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Round two: Suharto's comeback?

Digest 66 - June 22, 1998

Gerry van Klinken – Mr Suharto's daughter Tutut told a journalist recently that after resigning as president her father was now resting at home. "If there are no visitors, he reads the newspaper or watches television with his grandchildren", she said. [optional: His lawyer Mr Aziz Balhmar says: "He now just wants to grow close to God".] Suharto an old pensioner who has left politics behind? Pull the other leg, many Indonesian newspapers are saying.

During 32 years in power, Mr Suharto built a web of elite connections whose strands all ran towards where he sat, spider-like, in the middle. He resigned from the presidency on 21 May. He did not resign from the web. Nor did he resign from a key position in the ruling party Golkar. Reports say that, apart from minding his grandchildren, he has visited armed forces headquarters several times since his resignation.

In a sense, all those who took over from Suharto are the president's men. But now that he is gone, some feel the loss more acutely than others. Curiously, armed forces commander General Wiranto is beginning to look like the conservative, while President Habibie looks like the reformer.

Mr Habibie is meeting all kinds of people and frantically making concessions in order to build a constituency of his own, and not without success. Wiranto, meanwhile, appears anxious to slow the pace of change. He is also acting on his promise to protect Mr Suharto from popular demands for an accounting.

Some who have talked with army officers recently say some are growling about "traitors", by whom they mean all those who conspired to bring down Suharto.

They dislike the concessions Habibie has made - the release of political prisoners, the trial of policemen for shooting some students, the easing of labour and press restrictions, the proliferation of political parties, the Islamic demands for justice over the 1984 army massacre at Tanjung Priok. It is not yet clear what they think of Habibie's latest offer on East Timor.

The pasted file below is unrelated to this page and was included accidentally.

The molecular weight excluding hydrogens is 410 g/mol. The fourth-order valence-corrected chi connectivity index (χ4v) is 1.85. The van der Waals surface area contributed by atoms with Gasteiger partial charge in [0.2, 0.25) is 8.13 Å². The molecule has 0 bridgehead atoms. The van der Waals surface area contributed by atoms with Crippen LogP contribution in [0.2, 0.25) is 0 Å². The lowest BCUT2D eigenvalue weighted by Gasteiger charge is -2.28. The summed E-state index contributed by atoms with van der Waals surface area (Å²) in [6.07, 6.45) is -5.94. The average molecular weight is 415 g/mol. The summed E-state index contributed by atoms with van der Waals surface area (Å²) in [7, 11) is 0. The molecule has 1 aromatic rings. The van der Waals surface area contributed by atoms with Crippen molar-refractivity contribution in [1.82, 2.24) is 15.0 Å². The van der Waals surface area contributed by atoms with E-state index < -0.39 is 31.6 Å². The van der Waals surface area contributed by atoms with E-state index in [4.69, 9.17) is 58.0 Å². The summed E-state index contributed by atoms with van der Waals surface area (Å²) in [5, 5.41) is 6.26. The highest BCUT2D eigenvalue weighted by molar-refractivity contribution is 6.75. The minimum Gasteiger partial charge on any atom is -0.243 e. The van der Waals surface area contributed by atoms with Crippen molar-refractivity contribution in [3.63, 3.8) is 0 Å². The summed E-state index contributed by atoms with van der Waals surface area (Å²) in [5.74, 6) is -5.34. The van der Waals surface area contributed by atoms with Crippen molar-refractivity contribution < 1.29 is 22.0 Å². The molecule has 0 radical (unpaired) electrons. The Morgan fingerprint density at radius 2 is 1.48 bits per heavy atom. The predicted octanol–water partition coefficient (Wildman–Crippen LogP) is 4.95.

An editorial in Media Indonesia, part-owned by Mr Suharto's son Bambang, on 19 June expressed the hope that Habibie's government was "at last" realising that making allies with "the rabble of the streets" would get the country nowhere.

A conservative backlash is not just talk. An emerging defensive strategy is creating a de facto alliance between Suharto and the armed forces. It aims, at the very least, to take the heat off both parties for abuses committed during the Suharto era.

After Lt-Gen Prabowo, Mr Suharto's son-in-law, accepted the order to relinquish active command of troops and shift to the staff college, moves to name him over the shooting of students at the Trisakti University appear to have been quietly dropped.

Mysterious, well-made banners appeared on Jakarta streets on Friday [19 June] warning people to stop criticising Suharto or risk bloodshed.

Meanwhile reformer Amien Rais has been met with counter-demonstrations in several country towns that are widely suspected of being orchestrated by the military.

On Wednesday [17 June], Attorney General Soedjono was suddenly replaced by a soldier on active service, Maj-Gen Mohammed Ghalib. Most newspapers interpreted the replacement as a conservative move. Soedjono had been vigorous in pursuit of the Suharto family wealth. He also promoted the release of more political prisoners, and had proposed that the police, in Indonesia part of the armed forces, should regain their independence. Ghalib has already dampened expectations of speedy action on Suharto's wealth.

That is not all. Suharto loyalists have headed an internal struggle within the state political party Golkar that may well see the removal from its chair of Harmoko, among the first within government to move against Suharto on 18 May. Not only does Suharto remain chairman of Golkar's Guidance Council, his daughter Tutut and son Bambang are actively exercising the top executive positions they hold in the party.

Not that Suharto wants to be reelected as president. General Wiranto has repeatedly denied he would back a Suharto return to the palace. But the army seems to be backing Suharto's determination to kill off the increasingly voluble public condemnation of the former president.

A special session of the People's Assembly (MPR) coming up in December could turn nasty for Mr Suharto if it demands an accounting of his time in power. In the absence of fresh elections, most Assembly delegates will be from Golkar. So the way to control the People's Assembly is to control Golkar.

For a while it looked as if Reformasi would sweep all before it. Now the old guard is striking back. They probably will be unable to restore the New Order in all its rigidity. Their agenda is more limited: damage control rather than total victory. In any case, it is difficult to imagine how they can undo the liberalisation of recent weeks without shedding more blood than anyone cares to stomach. Habibie's Islamic support alone may already be too large to trifle with. However, political struggle has obviously re-emerged in Jakarta.